Work is defined as anything that requires some activity to be performed by a human or machine; it must have an owner and will require some level of effort.
Connect front-office and back-office work with DevRev to collapse silos, avoid work duplication, preserve context, and more.
These are the default work types available in DevRev.
|Conversation||A conversational work item that may be escalated to a ticket|
|Ticket||A work item created by the customer or consumer|
|Issues||A work item createdby the builder or maintainer|
|Task||A work item typically used to break down larger work|
Conversations → Ticket → Issue → Task#
Conversations begin in the DevRev PLuG widget, which enables live chat within customers' apps with just a few lines of code. Unlike most platforms, customer conversations are no longer siloed to just front office support, sales, and customer success staff. (you can learn more about the PLuG here)
In the DevRev app, a Support Engineer can create a Ticket based on a conversation they had with someone using the PLuG widget. This ticket and conversation are linked.
Later on, a software engineer may decide to work on this ticket by creating an Issue and breaking that issue into smaller pieces with Tasks.
The important thing to note in this flow is the preservation of context. Between every integration hop and side-conversation, important details that help define the ‘why’ behind work is lost. In this case, the customer conversation and ticket are linked together and that context defines the problem and requirements for anyone that works on this issue.
Ticket vs. Issue#
The distinction between Tickets and Issues in DevRev is especially important and bears repeating. A ticket comes from the front office, is usually associated with a part of the product, and can come from both internal and external users. On the other hand, an issue is created or "accepted" by someone who owns or works on the associated part of the product. This distinction allows developers to break up a ticket from an end user into issues as they see fit, and delegate the work to other team members if necessary. Both tickets and issues are always associated to Rev Parts, which you can learn more about here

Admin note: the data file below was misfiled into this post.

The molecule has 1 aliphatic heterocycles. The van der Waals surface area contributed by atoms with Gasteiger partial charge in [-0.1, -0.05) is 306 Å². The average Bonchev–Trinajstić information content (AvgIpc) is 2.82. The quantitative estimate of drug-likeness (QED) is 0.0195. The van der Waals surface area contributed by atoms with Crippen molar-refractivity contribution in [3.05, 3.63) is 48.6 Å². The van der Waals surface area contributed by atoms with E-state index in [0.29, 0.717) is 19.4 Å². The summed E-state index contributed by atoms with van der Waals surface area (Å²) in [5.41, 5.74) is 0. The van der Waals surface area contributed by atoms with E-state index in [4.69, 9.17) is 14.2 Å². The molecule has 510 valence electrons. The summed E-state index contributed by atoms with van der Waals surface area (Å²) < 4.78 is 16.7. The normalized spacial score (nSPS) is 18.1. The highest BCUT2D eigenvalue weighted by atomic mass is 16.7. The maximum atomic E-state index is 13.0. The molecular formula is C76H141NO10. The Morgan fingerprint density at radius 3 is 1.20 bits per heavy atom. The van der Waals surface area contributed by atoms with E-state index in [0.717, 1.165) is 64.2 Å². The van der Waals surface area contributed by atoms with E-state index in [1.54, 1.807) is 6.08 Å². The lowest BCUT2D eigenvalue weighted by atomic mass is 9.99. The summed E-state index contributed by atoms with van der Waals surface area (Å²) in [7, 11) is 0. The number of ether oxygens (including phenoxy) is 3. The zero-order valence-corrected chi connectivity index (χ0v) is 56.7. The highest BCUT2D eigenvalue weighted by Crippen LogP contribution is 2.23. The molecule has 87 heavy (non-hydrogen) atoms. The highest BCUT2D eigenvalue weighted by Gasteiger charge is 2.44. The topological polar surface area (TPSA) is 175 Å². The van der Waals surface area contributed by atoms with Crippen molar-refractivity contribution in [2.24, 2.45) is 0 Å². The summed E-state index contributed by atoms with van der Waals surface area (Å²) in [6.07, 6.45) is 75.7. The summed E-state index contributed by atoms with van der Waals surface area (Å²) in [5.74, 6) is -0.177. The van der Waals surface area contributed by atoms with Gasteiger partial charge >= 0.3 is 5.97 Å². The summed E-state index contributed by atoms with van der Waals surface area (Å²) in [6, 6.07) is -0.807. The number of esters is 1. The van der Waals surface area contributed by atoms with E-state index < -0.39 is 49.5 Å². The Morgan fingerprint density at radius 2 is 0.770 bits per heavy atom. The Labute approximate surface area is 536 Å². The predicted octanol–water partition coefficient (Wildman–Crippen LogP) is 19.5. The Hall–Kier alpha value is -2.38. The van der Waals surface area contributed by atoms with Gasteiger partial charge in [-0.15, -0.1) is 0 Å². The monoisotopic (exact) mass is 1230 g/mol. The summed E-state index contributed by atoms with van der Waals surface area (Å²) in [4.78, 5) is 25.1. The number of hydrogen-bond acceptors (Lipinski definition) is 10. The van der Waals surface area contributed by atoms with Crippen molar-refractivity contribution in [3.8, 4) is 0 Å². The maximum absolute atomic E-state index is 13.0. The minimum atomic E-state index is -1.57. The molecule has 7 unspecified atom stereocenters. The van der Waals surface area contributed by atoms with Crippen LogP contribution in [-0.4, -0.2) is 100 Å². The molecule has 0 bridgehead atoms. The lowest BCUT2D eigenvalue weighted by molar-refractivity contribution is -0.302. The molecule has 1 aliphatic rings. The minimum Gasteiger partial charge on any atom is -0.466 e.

Here's a quick way to determine whether you should be creating an issue or ticket.
Deflection and deduplication#
DevRev proactively gets ahead of duplicate work during the work creation process using work deflection. As you're creating a new work item, the "Similar Work" modal will appear and present potential duplicates. You can also use this modal to link the work you're creating to other work, if appropriate.
In traditional systems of record, duplicate work is rampant, and maintenance of the backlog can be an entire job in and of itself. Huge engineering backlogs can have detrimental effects on developers, morale, velocity, etc. One way DevRev gets ahead of that is with work deflection.
Query across objects in DevRev using tags. From DevOrg settings, users can view the collection of all existing tags, their descriptions, and create or make edits from there. Tags enable "Folksonomy" (in contrast to taxonomy), which is typically done by individuals for their personal use to add attributes to data. Tags have low cardinality with sparse mappings, leaving most objects untagged (null value or "N/A"). Fields, on the other hand, should be well-defined for all objects—well-defined objects do not have a lot of nulls.
Associate GitHub events with Work#
Instead of manually updating issues, save time by assocating GitHub events with work. You can view all GitHub commits, branches, and pull requests in the work's "Events" tab and automatically update work status. You can read more about GitHub integration here